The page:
Load balancing on baremetal

Hi,

I’m trying to wrap my head on loadbalancing between different nodes on baremetal kubernetes (coreos nodes).

Let’s consider a “minimal” setup of 2 cores master nodes and 2 coreos worker nodes living on two physical hosts.

What would be the preferred way to load balance these two hosts to wan? I’m thinking about a pfsense loadbalancing but haven’t been able to find a working example so far, anyone had any luck of making this work? (metalb, ingress, pfsense) or some other way?

There are a bunch of ways this can be done. You can quickly get this moving with an nginx instance where a location points to multiple back-ends.

This page describes in detail the numerous load balancing schemes nginx supports: http://nginx.org/en/docs/http/load_balancing.html

  • Round Robin
  • Least connected
  • Session Persistence
  • Weighted
  • Health Checks

Another really good option is HAProxy: http://www.haproxy.org/

Thanks for the answer,

As usual I wasn’t as clear of my goal as I should’ve been, so what I’m trying to accomplish is a load balanced high availibility setup with baremetal.

See here an example of the setup in cloud:

Since pfsense can be created as a HA setup and it provides haproxy load balancing I’m thinking that could be the easiest starting point for tests. Although I’m pretty sure that haproxy can’t provide the same kind of HA as the setup in the video above.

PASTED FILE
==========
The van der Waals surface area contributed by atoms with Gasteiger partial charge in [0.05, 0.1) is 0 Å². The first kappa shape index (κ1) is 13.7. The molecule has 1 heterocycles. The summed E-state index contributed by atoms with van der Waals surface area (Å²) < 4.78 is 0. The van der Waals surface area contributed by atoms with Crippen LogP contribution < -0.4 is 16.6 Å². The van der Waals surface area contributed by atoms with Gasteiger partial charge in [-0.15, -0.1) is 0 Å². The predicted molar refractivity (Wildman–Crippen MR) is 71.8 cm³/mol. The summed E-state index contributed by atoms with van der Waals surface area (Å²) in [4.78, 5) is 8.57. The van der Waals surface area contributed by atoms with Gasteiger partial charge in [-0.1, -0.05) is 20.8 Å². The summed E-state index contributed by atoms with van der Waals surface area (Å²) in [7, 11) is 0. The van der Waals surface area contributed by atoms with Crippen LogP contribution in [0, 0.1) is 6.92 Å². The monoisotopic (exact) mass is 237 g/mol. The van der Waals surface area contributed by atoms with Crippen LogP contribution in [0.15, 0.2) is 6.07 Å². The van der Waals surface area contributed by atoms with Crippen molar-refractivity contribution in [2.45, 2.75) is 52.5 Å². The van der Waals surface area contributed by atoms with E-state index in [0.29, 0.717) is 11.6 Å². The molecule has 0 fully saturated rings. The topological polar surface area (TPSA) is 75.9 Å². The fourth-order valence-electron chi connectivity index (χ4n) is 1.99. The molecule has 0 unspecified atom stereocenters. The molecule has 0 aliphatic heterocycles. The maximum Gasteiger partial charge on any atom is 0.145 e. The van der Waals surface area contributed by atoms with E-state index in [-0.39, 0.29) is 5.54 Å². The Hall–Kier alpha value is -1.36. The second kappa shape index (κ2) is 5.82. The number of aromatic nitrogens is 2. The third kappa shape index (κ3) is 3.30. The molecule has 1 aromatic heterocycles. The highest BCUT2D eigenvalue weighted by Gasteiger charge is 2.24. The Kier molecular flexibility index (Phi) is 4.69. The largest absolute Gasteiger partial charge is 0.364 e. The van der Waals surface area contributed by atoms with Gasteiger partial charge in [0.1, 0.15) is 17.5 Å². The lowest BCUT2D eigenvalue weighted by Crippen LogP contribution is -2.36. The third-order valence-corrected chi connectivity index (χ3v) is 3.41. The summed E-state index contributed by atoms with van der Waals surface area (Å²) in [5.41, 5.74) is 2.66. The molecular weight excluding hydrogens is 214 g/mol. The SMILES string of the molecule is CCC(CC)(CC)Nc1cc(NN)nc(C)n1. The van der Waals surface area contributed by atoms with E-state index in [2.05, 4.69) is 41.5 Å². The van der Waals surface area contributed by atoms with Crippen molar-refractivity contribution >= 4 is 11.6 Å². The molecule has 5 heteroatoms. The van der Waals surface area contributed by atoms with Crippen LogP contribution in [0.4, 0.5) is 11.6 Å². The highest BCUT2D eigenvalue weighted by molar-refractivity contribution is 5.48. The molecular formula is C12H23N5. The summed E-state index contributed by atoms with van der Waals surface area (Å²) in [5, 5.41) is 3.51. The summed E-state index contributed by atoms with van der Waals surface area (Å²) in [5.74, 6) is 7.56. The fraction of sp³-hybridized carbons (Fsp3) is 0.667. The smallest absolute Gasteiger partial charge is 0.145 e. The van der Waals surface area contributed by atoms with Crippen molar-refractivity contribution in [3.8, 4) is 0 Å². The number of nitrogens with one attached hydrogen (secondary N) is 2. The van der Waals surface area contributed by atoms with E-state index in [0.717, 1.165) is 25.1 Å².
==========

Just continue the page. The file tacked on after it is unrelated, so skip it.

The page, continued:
And if i were to use a nginx/ ingress loadbalancer how do I HA those then? Maybe this is where the MetalLB or Traefik comes in.

Any tutorials/ help/ success or failure stories would be appreciated.

@mikko777

In order to make kubernetes api server HA, external load balancer pointing to the multiple apiservers is the only way. Or dns round robin, but it’s not real HA.
Kubernetes controller manager uses raft for HA, so you’d want at least 3 nodes.

If you use nginx/ingress, in order to make that HA, there are multiple options. As you mentioned, you can use MetalLB for a floating ip address. Another option is to simply route the cluster IP range to your network. You can also use NodePort to listen the host ip address and then create a external load balancer.

Excellent, thank you.

Also found that the official documentation had updated info:
https://kubernetes.io/docs/setup/independent/high-availability/

Hopefully I’ll have time to test this in real life during the summer.